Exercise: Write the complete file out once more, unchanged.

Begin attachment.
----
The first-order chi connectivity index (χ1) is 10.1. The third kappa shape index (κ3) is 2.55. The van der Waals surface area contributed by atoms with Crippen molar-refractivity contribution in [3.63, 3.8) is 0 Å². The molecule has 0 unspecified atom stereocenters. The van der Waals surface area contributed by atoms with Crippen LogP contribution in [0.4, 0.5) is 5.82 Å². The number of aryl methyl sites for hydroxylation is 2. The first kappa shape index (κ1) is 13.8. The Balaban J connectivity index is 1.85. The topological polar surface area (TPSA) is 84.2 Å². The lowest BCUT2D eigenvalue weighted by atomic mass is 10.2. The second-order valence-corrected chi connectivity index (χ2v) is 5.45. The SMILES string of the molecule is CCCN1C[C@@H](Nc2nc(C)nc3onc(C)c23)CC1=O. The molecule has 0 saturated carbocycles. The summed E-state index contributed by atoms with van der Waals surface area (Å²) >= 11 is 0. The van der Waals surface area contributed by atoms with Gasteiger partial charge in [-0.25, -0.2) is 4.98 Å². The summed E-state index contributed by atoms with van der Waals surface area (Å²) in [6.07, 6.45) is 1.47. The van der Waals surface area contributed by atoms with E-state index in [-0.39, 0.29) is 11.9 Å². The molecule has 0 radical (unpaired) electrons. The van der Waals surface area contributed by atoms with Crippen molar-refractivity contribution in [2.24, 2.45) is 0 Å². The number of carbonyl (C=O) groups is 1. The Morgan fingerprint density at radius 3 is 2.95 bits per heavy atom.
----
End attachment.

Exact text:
The first-order chi connectivity index (χ1) is 10.1. The third kappa shape index (κ3) is 2.55. The van der Waals surface area contributed by atoms with Crippen molar-refractivity contribution in [3.63, 3.8) is 0 Å². The molecule has 0 unspecified atom stereocenters. The van der Waals surface area contributed by atoms with Crippen LogP contribution in [0.4, 0.5) is 5.82 Å². The number of aryl methyl sites for hydroxylation is 2. The first kappa shape index (κ1) is 13.8. The Balaban J connectivity index is 1.85. The topological polar surface area (TPSA) is 84.2 Å². The lowest BCUT2D eigenvalue weighted by atomic mass is 10.2. The second-order valence-corrected chi connectivity index (χ2v) is 5.45. The SMILES string of the molecule is CCCN1C[C@@H](Nc2nc(C)nc3onc(C)c23)CC1=O. The molecule has 0 saturated carbocycles. The summed E-state index contributed by atoms with van der Waals surface area (Å²) >= 11 is 0. The van der Waals surface area contributed by atoms with Gasteiger partial charge in [-0.25, -0.2) is 4.98 Å². The summed E-state index contributed by atoms with van der Waals surface area (Å²) in [6.07, 6.45) is 1.47. The van der Waals surface area contributed by atoms with E-state index in [-0.39, 0.29) is 11.9 Å². The molecule has 0 radical (unpaired) electrons. The van der Waals surface area contributed by atoms with Crippen molar-refractivity contribution in [2.24, 2.45) is 0 Å². The number of carbonyl (C=O) groups is 1. The Morgan fingerprint density at radius 3 is 2.95 bits per heavy atom.